The probable elimination of a raft of second-tier newspapers during this economic downturn will provide a fertile environment for a new generation of digital media businesses to flourish. Here are 10 ways that will help newspapers make the transition to digital media companies:
Narrow the focus. When newspapers operated regional monopolies, readers depended on them to cover a wide range of subjects. Newspapers still routinely use their own reporters to cover a gamut of stories, ranging from politics to sport and business. That’s nonsensical in the Internet era, when readers may choose content from a variety of sources. Instead, media companies need to invest more money in their premium content—editorial that is unavailable elsewhere but that is highly valued by readers. Go deep, not wide.
Plug into a network. Media companies should finance the additional spending on premium content by eliminating editorial costs in areas where they are unable to compete with the best on the Web. If you are weak in sports coverage, link to the best Web site for your local sports. Well-curated hyperlinks to other Web sites are a valuable service for readers, and they cost nothing. Media companies will increasingly see themselves as part of a chain of content, as opposed to a final destination. Journalists will act as filters, writing with authority but also guiding readers to sources that add depth to coverage. The future of journalism is selling expertise, not content.
Rolling news with views. Newspaper deadlines suit publishers, not readers. News is a continuum. It never starts or ends, and coverage should reflect that reality. That doesn’t mean a newsroom needs to be open for business 24/7. If 90 percent of readers don’t log on between midnight and five in the morning, there is little point in being staffed overnight. But it is critical to be alert at the time when your traffic surges—typically between 8 and 10 in the morning and again around lunchtime. Remember: It’s not simply about serving breaking news—the AP and Reuters can handle that. The role of a newspaper company on the Web is to add value: look at a story from a number of angles, engage your audience, add multimedia.
Engage with your readers. The explosion of blogging and social media Web sites has created a culture in which consumers of news expect to be included in the news publishing process. Closed operations that shun reader engagement will increasingly be seen to offer a second-rate experience. Create functionality that encourages readers to share eyewitness accounts of breaking news, rate services such as restaurants and hotels, and get into discussions and debates.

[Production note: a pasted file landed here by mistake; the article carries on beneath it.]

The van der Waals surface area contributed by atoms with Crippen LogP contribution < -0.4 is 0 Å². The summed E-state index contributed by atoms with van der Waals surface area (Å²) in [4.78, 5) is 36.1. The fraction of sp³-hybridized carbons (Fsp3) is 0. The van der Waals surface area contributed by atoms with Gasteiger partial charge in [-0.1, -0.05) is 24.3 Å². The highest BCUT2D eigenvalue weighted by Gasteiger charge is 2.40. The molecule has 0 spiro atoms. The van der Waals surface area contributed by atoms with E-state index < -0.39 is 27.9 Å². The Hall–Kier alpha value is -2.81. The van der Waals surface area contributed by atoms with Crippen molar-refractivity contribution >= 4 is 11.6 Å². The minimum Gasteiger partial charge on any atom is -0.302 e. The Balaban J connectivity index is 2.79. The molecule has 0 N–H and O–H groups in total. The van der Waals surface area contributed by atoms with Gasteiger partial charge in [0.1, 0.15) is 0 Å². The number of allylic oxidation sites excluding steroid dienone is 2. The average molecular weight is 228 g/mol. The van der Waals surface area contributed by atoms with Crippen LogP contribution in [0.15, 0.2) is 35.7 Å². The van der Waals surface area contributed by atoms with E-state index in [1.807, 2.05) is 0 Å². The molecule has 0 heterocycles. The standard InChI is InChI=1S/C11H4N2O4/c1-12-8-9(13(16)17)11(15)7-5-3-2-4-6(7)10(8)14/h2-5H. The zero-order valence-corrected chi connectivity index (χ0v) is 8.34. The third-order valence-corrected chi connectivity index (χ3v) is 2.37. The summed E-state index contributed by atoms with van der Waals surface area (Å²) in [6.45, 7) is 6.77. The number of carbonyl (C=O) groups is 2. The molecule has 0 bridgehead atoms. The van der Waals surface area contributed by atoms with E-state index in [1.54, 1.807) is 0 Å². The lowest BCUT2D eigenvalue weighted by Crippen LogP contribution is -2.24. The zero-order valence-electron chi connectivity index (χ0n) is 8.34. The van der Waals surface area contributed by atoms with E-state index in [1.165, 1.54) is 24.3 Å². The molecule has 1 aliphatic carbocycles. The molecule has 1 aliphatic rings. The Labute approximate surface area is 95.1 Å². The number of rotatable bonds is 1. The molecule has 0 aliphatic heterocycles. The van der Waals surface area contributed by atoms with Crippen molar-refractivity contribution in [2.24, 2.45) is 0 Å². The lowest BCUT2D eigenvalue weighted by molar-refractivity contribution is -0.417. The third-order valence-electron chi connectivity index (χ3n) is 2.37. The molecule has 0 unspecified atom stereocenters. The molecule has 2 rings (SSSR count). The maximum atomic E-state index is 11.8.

Bottom up, not top down. The reporters on the ground are closest to your readers. They are therefore best placed to conceive, create and nurture community Web sites. Look at which reporters or editors get the largest mailbags and free them up to manage blogs on subjects that your readers are passionate about. That’s likely to be narrow areas such as gardening or a mom’s network, rather than broad subjects, such as politics or sports.
Embrace multimedia. Train editors to see video, photo galleries, graphics and maps as equal storytelling forms to text. A story about Tina Fey’s takeoff of Sarah Palin is incomplete without video highlights from “Saturday Night Live.” A story about a soldier’s life on the frontline in Afghanistan is best told with video, a map, and pictures as well as text.
Nimble, low-cost structures. About 75 percent of newspaper costs have nothing to do with the creation of editorial content. In a digital era there may not be any need for printing presses or vans to transport a physical product. But the switch to digital should also be an opportunity to challenge the need to hold on to other in-house costs. Newspaper companies are bad at technology, so a digitally minded chief technology officer will be able to get cheaper and more effective services by outsourcing. Newspaper sales teams don’t do particularly well at selling ads on the Internet; too often they sell ads that are irrelevant to a reader’s interests in an era when Google has made relevance key. If your sales team can’t beat Google, then outsource to Google.
Invest in the Web. Don’t try to suck too much revenue from your fledgling network. Your Web site needs investment before it can fly. Large networks, such as rail, phone and utilities, took decades to yield substantial returns. A Web revenue-growth model cannot simply be a mirror image of the decline in your newspaper sales.
Shake up leadership. One of the biggest obstacles to planning for a digital future is the senior editor or manager who is wedded to the analogue past. If the people who run your newsroom aren’t passionate about your digital future, it’s certain not to materialize.
Experiment. We are operating in the most creative phase of the media industry’s history. A time when broadcast, text and social media are colliding. Don’t be afraid of failure. Try new projects, see what works, and build on success.
Article from nieman.harvard.edu